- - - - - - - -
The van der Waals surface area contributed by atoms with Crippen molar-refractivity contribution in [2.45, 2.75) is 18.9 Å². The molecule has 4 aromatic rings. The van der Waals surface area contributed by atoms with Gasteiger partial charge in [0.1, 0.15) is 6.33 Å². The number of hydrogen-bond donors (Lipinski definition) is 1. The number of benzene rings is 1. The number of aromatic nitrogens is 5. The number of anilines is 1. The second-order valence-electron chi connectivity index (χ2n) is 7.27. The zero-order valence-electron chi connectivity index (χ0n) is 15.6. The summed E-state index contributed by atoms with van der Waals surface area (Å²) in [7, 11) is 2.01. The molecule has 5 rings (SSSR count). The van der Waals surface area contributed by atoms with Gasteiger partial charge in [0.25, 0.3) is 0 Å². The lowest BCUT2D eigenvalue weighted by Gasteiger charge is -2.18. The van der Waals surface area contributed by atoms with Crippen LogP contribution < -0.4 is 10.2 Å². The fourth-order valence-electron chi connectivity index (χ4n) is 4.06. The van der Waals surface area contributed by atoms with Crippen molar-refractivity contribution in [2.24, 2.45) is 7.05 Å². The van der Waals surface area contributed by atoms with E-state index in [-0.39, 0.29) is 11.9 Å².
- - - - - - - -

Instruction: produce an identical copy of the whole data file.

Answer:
The van der Waals surface area contributed by atoms with Crippen molar-refractivity contribution in [2.45, 2.75) is 18.9 Å². The molecule has 4 aromatic rings. The van der Waals surface area contributed by atoms with Gasteiger partial charge in [0.1, 0.15) is 6.33 Å². The number of hydrogen-bond donors (Lipinski definition) is 1. The number of benzene rings is 1. The number of aromatic nitrogens is 5. The number of anilines is 1. The second-order valence-electron chi connectivity index (χ2n) is 7.27. The zero-order valence-electron chi connectivity index (χ0n) is 15.6. The summed E-state index contributed by atoms with van der Waals surface area (Å²) in [7, 11) is 2.01. The molecule has 5 rings (SSSR count). The van der Waals surface area contributed by atoms with Gasteiger partial charge in [0.25, 0.3) is 0 Å². The lowest BCUT2D eigenvalue weighted by Gasteiger charge is -2.18. The van der Waals surface area contributed by atoms with Crippen LogP contribution < -0.4 is 10.2 Å². The fourth-order valence-electron chi connectivity index (χ4n) is 4.06. The van der Waals surface area contributed by atoms with Crippen molar-refractivity contribution in [2.24, 2.45) is 7.05 Å². The van der Waals surface area contributed by atoms with E-state index in [-0.39, 0.29) is 11.9 Å².